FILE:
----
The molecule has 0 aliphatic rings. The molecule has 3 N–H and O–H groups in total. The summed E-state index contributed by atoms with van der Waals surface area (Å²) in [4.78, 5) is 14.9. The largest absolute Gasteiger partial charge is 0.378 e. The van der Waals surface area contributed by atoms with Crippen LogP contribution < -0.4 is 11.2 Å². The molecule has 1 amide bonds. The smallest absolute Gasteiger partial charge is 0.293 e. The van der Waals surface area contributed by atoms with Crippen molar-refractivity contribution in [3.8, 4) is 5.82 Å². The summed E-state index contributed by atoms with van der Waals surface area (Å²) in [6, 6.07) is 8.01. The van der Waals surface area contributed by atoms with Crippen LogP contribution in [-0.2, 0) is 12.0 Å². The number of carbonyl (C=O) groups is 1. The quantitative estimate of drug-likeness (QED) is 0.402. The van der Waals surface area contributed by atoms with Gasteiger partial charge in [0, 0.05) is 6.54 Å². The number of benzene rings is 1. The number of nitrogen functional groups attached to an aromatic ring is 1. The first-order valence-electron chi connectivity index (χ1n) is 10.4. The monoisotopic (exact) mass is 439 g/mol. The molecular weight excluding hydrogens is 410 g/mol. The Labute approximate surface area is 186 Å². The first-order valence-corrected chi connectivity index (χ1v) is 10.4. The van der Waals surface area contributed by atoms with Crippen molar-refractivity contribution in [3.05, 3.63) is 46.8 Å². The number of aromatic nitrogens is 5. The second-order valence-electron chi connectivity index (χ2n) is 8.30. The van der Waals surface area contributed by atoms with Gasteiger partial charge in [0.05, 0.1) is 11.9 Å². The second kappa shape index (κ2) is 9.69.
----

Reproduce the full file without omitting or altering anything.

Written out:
The molecule has 0 aliphatic rings. The molecule has 3 N–H and O–H groups in total. The summed E-state index contributed by atoms with van der Waals surface area (Å²) in [4.78, 5) is 14.9. The largest absolute Gasteiger partial charge is 0.378 e. The van der Waals surface area contributed by atoms with Crippen LogP contribution < -0.4 is 11.2 Å². The molecule has 1 amide bonds. The smallest absolute Gasteiger partial charge is 0.293 e. The van der Waals surface area contributed by atoms with Crippen molar-refractivity contribution in [3.8, 4) is 5.82 Å². The summed E-state index contributed by atoms with van der Waals surface area (Å²) in [6, 6.07) is 8.01. The van der Waals surface area contributed by atoms with Crippen LogP contribution in [-0.2, 0) is 12.0 Å². The number of carbonyl (C=O) groups is 1. The quantitative estimate of drug-likeness (QED) is 0.402. The van der Waals surface area contributed by atoms with Gasteiger partial charge in [0, 0.05) is 6.54 Å². The number of benzene rings is 1. The number of nitrogen functional groups attached to an aromatic ring is 1. The first-order valence-electron chi connectivity index (χ1n) is 10.4. The monoisotopic (exact) mass is 439 g/mol. The molecular weight excluding hydrogens is 410 g/mol. The Labute approximate surface area is 186 Å². The first-order valence-corrected chi connectivity index (χ1v) is 10.4. The van der Waals surface area contributed by atoms with Crippen molar-refractivity contribution in [3.05, 3.63) is 46.8 Å². The number of aromatic nitrogens is 5. The second-order valence-electron chi connectivity index (χ2n) is 8.30. The van der Waals surface area contributed by atoms with Gasteiger partial charge in [0.05, 0.1) is 11.9 Å². The second kappa shape index (κ2) is 9.69.